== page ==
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<jats:p>The serine protease granzyme B (GzmB) is stored in the granules of cytotoxic T and NK cells and facilitates immune-mediated destruction of virus-infected cells. In this study, we use genetic tools to report novel roles for GzmB as an important regulator of hematopoietic stem cell (HSC) function in response to stress. HSCs lacking the GzmB gene show improved bone marrow (BM) reconstitution associated with increased HSC proliferation and mitochondrial activity. In addition, recipients deficient in GzmB support superior engraftment of wild-type HSCs compared with hosts with normal BM niches. Stimulation of mice with lipopolysaccharide strongly induced GzmB protein expression in HSCs, which was mediated by the TLR4–TRIF–p65 NF-κB pathway. This is associated with increased cell death and GzmB secretion into the BM environment, suggesting an extracellular role of GzmB in modulating HSC niches. Moreover, treatment with the chemotherapeutic agent 5-fluorouracil (5-FU) also induces GzmB production in HSCs. In this situation GzmB is not secreted, but instead causes cell-autonomous apoptosis. Accordingly, GzmB-deficient mice are more resistant to serial 5-FU treatments. Collectively, these results identify GzmB as a negative regulator of HSC function that is induced by stress and chemotherapy in both HSCs and their niches. Blockade of GzmB production may help to improve hematopoiesis in various situations of BM stress.</jats:p>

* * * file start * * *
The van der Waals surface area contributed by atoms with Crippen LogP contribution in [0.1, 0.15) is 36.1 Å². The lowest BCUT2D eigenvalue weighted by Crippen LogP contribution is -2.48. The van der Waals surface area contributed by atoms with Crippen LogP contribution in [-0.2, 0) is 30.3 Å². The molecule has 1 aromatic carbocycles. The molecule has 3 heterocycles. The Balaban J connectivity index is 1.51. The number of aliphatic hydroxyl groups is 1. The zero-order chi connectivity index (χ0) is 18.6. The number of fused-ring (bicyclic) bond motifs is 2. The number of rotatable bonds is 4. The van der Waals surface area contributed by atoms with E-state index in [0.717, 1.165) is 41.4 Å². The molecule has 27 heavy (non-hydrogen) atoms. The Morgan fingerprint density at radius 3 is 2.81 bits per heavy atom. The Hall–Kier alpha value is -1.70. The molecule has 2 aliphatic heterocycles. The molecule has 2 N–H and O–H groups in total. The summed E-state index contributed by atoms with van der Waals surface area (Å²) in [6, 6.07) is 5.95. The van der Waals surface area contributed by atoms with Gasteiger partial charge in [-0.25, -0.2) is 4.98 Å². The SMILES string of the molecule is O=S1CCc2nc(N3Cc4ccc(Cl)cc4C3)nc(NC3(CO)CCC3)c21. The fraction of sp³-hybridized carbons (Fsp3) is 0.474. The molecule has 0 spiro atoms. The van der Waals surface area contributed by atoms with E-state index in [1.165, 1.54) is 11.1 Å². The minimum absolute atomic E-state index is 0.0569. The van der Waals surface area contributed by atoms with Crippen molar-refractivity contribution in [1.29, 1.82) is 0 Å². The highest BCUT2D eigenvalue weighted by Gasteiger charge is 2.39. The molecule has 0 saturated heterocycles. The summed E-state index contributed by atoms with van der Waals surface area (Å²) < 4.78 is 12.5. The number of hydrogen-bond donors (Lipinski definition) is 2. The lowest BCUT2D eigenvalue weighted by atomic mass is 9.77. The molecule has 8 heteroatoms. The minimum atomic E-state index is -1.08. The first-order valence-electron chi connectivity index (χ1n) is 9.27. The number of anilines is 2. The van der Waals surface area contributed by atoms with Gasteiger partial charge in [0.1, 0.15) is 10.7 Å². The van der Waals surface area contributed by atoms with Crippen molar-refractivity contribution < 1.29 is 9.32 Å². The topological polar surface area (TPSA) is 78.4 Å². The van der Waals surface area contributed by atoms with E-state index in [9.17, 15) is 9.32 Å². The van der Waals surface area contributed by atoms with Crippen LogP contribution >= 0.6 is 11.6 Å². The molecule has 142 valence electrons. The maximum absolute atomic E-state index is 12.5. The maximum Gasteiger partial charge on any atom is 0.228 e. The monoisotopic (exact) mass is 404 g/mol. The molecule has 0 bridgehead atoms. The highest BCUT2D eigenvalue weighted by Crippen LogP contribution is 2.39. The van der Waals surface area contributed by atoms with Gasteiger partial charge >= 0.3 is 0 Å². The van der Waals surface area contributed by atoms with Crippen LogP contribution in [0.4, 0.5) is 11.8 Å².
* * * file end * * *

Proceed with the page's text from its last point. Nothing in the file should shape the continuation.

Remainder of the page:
Original publication




Journal article


Journal of Experimental Medicine


Rockefeller University Press

Publication Date





769 - 779